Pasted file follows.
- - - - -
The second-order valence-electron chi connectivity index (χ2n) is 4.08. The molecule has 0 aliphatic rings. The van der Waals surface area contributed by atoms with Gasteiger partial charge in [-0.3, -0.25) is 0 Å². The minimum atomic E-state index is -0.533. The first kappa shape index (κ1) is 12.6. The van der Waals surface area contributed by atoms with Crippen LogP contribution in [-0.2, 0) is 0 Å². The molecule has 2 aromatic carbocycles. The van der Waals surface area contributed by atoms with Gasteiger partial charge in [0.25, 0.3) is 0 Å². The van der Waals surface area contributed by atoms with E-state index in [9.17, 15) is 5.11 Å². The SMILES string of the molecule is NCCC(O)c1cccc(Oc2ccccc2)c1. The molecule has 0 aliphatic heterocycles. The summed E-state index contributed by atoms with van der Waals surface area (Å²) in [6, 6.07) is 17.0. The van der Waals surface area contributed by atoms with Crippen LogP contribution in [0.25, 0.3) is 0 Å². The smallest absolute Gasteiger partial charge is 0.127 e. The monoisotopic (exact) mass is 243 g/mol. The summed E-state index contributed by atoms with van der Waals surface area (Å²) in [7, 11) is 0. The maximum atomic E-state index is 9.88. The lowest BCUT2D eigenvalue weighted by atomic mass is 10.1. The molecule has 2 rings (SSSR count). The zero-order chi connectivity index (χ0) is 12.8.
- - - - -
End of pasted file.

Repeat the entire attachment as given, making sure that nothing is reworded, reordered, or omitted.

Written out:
The second-order valence-electron chi connectivity index (χ2n) is 4.08. The molecule has 0 aliphatic rings. The van der Waals surface area contributed by atoms with Gasteiger partial charge in [-0.3, -0.25) is 0 Å². The minimum atomic E-state index is -0.533. The first kappa shape index (κ1) is 12.6. The van der Waals surface area contributed by atoms with Crippen LogP contribution in [-0.2, 0) is 0 Å². The molecule has 2 aromatic carbocycles. The van der Waals surface area contributed by atoms with Gasteiger partial charge in [0.25, 0.3) is 0 Å². The van der Waals surface area contributed by atoms with E-state index in [9.17, 15) is 5.11 Å². The SMILES string of the molecule is NCCC(O)c1cccc(Oc2ccccc2)c1. The molecule has 0 aliphatic heterocycles. The summed E-state index contributed by atoms with van der Waals surface area (Å²) in [6, 6.07) is 17.0. The van der Waals surface area contributed by atoms with Crippen LogP contribution in [0.25, 0.3) is 0 Å². The smallest absolute Gasteiger partial charge is 0.127 e. The monoisotopic (exact) mass is 243 g/mol. The summed E-state index contributed by atoms with van der Waals surface area (Å²) in [7, 11) is 0. The maximum atomic E-state index is 9.88. The lowest BCUT2D eigenvalue weighted by atomic mass is 10.1. The molecule has 2 rings (SSSR count). The zero-order chi connectivity index (χ0) is 12.8.